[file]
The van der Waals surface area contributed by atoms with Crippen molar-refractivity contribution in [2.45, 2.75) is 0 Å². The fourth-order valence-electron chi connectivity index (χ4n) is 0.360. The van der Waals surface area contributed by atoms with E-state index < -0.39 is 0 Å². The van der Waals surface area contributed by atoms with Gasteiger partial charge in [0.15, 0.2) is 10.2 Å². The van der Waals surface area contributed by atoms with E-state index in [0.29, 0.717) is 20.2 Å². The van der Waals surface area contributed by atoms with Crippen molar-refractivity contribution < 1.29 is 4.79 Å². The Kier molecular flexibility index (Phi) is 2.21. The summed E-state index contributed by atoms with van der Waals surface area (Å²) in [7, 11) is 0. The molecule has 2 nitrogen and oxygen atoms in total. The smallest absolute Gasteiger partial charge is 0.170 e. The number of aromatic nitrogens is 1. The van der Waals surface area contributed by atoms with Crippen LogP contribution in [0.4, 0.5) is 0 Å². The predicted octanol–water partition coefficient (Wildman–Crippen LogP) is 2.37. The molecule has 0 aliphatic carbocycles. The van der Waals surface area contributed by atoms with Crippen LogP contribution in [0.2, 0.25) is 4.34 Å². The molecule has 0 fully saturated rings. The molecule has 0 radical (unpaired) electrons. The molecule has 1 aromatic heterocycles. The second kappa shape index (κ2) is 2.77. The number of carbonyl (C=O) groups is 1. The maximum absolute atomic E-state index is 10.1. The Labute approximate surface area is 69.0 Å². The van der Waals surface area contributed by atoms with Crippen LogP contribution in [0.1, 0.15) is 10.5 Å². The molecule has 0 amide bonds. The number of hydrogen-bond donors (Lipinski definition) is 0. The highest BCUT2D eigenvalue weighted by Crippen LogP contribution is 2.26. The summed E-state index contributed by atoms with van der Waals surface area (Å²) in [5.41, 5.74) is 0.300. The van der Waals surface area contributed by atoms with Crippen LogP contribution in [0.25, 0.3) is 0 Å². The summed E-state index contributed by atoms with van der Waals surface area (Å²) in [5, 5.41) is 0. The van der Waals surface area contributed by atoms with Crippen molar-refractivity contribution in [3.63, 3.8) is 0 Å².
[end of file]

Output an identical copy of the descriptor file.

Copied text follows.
The van der Waals surface area contributed by atoms with Crippen molar-refractivity contribution in [2.45, 2.75) is 0 Å². The fourth-order valence-electron chi connectivity index (χ4n) is 0.360. The van der Waals surface area contributed by atoms with E-state index < -0.39 is 0 Å². The van der Waals surface area contributed by atoms with Gasteiger partial charge in [0.15, 0.2) is 10.2 Å². The van der Waals surface area contributed by atoms with E-state index in [0.29, 0.717) is 20.2 Å². The van der Waals surface area contributed by atoms with Crippen molar-refractivity contribution < 1.29 is 4.79 Å². The Kier molecular flexibility index (Phi) is 2.21. The summed E-state index contributed by atoms with van der Waals surface area (Å²) in [7, 11) is 0. The molecule has 2 nitrogen and oxygen atoms in total. The smallest absolute Gasteiger partial charge is 0.170 e. The number of aromatic nitrogens is 1. The van der Waals surface area contributed by atoms with Crippen LogP contribution in [0.4, 0.5) is 0 Å². The predicted octanol–water partition coefficient (Wildman–Crippen LogP) is 2.37. The molecule has 0 aliphatic carbocycles. The van der Waals surface area contributed by atoms with Crippen LogP contribution in [0.2, 0.25) is 4.34 Å². The molecule has 0 fully saturated rings. The molecule has 0 radical (unpaired) electrons. The molecule has 1 aromatic heterocycles. The second kappa shape index (κ2) is 2.77. The number of carbonyl (C=O) groups is 1. The maximum absolute atomic E-state index is 10.1. The Labute approximate surface area is 69.0 Å². The van der Waals surface area contributed by atoms with Crippen LogP contribution in [0.1, 0.15) is 10.5 Å². The molecule has 0 amide bonds. The number of hydrogen-bond donors (Lipinski definition) is 0. The highest BCUT2D eigenvalue weighted by Crippen LogP contribution is 2.26. The summed E-state index contributed by atoms with van der Waals surface area (Å²) in [5.41, 5.74) is 0.300. The van der Waals surface area contributed by atoms with Crippen LogP contribution in [0.25, 0.3) is 0 Å². The summed E-state index contributed by atoms with van der Waals surface area (Å²) in [5, 5.41) is 0. The van der Waals surface area contributed by atoms with Crippen molar-refractivity contribution in [3.63, 3.8) is 0 Å².